Moral decision-making as compared to economic and shopping contexts. Gender effects and utilitarianism

Maria Elide Vanutelli, Claudio Lucchiari, Francesca Meroni

Research output: Contribution to journalArticlepeer-review

1 Citation (Scopus)


How do people make decisions? Previous psychological research consistently shed light on the fact that decisions are not the result of a pure rational reasoning, and that emotions can assume a crucial role. This is particularly true in the case of moral decision-making, which requires a complex integration of affective and cognitive processes. One question that is still open to debate concern the individual factors that can affect moral decisions. Gender has been consistently identified as a possible variable of interest for the adoption of different strategic behaviors, with men using more rational processes and women more deontological principles. In the present study we aimed at exploring the presence of gender differences in different decision-making scenarios. Results showed that the moral scenario led to a similar acceptance rate in both genders, while economic and shopping offers were more likely to be accepted by men. Also, women were more inclined to refuse unfair offers, which included a higher personal benefit at the expense of the opponent, even if this meant a total loss for both parties. Finally, correlational analyses revealed a different relation between risk propensity and decision-making in men and women in different scenarios.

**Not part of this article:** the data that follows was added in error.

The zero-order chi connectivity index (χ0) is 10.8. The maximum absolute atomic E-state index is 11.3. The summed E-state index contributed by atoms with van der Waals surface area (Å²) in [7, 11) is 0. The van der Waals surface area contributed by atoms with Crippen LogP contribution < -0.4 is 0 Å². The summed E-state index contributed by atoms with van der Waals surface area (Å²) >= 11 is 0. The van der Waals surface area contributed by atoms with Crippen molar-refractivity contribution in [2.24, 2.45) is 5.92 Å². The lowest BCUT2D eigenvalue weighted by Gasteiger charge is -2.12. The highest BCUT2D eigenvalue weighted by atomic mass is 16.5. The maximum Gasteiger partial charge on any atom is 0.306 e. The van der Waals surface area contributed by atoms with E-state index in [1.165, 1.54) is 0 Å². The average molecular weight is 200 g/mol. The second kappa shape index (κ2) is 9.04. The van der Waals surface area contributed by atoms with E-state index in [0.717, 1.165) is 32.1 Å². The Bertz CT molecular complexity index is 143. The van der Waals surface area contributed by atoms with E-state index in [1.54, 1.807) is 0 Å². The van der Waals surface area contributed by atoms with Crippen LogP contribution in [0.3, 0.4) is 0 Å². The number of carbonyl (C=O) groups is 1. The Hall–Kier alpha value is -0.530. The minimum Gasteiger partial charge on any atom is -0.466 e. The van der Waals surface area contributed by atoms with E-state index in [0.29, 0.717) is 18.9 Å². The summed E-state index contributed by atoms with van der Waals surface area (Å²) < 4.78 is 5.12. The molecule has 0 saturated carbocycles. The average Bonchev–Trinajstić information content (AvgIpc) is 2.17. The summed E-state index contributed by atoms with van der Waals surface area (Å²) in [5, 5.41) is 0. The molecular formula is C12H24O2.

Original languageEnglish
Pages (from-to)49-64
Number of pages16
Publication statusPublished - 2019


  • Altruism
  • Decision-making
  • Economic Decision-making
  • Moral Decision-making
  • Utilitarianism

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